Thursday 16 February 2017

The Black Sheep

The Bray family were a much respected family of Campbelltown during most of the nineteenth and early twentieth centuries. They lived at 'Denfield', a house best known for being built by John Farley, the man who claimed to have seen the ghost of Fred Fisher. The Bray's bought 'Denfield' from Farley in 1841. John Bray Senior was highly respected in the community and served the town as a magistrate, as well as a JP, grazier and farmer. His marriage to his first wife Charlotte produced ten children, including Joshua who played a significant role in the development of the Tweed Valley on the Far North Coast of New South Wales. All the children appear to have lead successful and respected lives, except son John- the black sheep of the family.

Denfield in 1914

John Donalus William Bray was born on March 20 1834, the fourth child of John and Charlotte Bray. He moved into 'Denfield' when he was around six or seven years of age. Two events in the life of John reveal the dubious character he became known for. The first event occurred in 1856 when he was aged 22. John had fallen for a local girl named Sarah Keighran, the daughter of another respected pioneer of the district John Keighran. John had given his consent for Bray and his daughter to marry, however for reasons unclear from the newspaper report from the time, he was later 'denied the presence and hand of the young lady'. This denial seems to have been the trigger for John's subsequent outrageous behavior. In the early hours of October 17, John Bray Junior was accused of riding to St John's Catholic Church in Campbelltown and stealing a large crucifix. He also destroyed the altar. It was also discovered that all the seats had been disturbed and unmarked, except that of Catherine's and her family. They 'were covered with the altar cloths, tied in fantastic forms, which connected the accused with the transaction'.

St John The Evangelist Roman Catholic Church c.1871. This photograph was taken about 15 years after John Bray Junior's early morning visit.

A few weeks earlier John Junior had been removed from his father's house. Tensions between John and his family had become too much. John then moved in with a H. Rose. He left the area later that morning of the visit to the church. Despite having been seen riding from the direction of the reservoir where the crucifix was found, having his presence unaccounted for by Rose during the time of the "disgraceful occurrence" and a large amount of circumstantial evidence, the case was dismissed as Bray was not actually seen in the church.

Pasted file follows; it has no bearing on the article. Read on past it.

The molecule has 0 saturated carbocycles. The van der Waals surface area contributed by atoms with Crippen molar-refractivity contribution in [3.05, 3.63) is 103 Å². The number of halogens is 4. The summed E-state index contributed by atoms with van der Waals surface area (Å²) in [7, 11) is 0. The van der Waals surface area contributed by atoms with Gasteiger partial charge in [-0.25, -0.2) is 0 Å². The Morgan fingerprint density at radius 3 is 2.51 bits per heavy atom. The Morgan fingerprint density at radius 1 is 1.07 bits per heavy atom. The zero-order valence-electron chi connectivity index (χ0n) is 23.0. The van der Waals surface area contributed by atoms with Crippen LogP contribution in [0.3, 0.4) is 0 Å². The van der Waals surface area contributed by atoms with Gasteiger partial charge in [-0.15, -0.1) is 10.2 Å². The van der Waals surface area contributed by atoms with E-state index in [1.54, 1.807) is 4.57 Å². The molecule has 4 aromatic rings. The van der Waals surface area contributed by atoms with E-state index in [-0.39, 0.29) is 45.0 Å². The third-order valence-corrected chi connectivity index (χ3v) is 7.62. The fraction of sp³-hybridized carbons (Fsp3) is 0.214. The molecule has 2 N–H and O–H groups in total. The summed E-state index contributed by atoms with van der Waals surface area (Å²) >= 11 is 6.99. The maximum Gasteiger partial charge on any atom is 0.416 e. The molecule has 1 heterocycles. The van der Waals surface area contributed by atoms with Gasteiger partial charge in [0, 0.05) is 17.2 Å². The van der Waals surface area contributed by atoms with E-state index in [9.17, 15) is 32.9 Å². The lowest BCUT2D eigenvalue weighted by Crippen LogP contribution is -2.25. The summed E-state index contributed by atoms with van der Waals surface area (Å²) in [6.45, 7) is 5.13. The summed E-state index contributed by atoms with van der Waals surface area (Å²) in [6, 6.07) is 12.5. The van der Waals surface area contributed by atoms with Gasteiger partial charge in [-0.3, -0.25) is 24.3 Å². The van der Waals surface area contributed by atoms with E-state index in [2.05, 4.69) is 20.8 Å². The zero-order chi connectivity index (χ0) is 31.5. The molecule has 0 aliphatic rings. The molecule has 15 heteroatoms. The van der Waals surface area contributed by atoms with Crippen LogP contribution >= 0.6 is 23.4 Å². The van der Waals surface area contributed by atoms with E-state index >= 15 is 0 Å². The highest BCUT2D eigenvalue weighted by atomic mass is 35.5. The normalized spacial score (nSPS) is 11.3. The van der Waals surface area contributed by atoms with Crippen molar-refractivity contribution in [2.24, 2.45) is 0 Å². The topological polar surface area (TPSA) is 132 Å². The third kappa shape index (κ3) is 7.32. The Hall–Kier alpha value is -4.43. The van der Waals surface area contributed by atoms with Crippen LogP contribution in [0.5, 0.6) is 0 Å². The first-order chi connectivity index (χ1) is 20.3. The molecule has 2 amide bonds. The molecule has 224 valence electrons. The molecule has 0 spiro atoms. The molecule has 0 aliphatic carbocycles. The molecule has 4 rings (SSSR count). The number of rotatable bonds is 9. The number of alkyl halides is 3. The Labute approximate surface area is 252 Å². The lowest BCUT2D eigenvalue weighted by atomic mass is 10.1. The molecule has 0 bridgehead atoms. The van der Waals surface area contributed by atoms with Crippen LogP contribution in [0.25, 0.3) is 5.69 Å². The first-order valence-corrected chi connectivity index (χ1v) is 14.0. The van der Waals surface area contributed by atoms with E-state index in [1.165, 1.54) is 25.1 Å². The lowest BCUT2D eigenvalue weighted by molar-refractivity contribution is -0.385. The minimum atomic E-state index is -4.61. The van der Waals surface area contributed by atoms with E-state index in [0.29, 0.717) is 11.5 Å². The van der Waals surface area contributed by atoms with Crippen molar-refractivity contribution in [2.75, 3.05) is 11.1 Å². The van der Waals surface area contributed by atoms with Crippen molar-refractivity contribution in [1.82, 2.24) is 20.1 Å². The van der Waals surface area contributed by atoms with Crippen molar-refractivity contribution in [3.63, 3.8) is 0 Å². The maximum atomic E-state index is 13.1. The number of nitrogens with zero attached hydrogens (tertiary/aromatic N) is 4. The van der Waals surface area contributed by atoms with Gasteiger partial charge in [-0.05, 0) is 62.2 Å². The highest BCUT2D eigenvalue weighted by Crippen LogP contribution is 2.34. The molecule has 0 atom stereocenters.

John celebrated his good fortune by marrying Sarah the following week. They were married by special license by the Reverend Dunmore Lang on October 23 1856. Their marriage produced only one child named Ada May who sadly died in 1868 aged only 2 years and 9 months.

Later that same year John again found himself in strife with the law. Perhaps the loss of his daughter had affected his mental state. The NSW Police Gazette described how a warrant for the arrest of John William Bray had been issued in relation to a charge of the abduction of an under aged girl named Ellen Maroney. John was described as about 35 years of age, 5 feet 10 or 11, sandy hair, large red beard and whiskers, stylish dress and always wares a black top hat. In July that year John was found in Melbourne and charged with abduction. I was unable to locate anything further relating to this case.

John Bray Senior died at 'Denfield' in 1883. Sarah Bray died at Campbelltown in 1884. It's unclear if she remained with John after the abduction of Ellen. John Donalus William Bray died at the Melbourne suburb of Richmond on January 24 1915.

Written by Andrew Allen


  1. Many thanks for this ..... have tried for years to find out more information about this man.
    Lesley Bray

    1. So glad I could help Lesley. He seems to have lead a difficult life. Would still like to know more about him myself, including any photographs.


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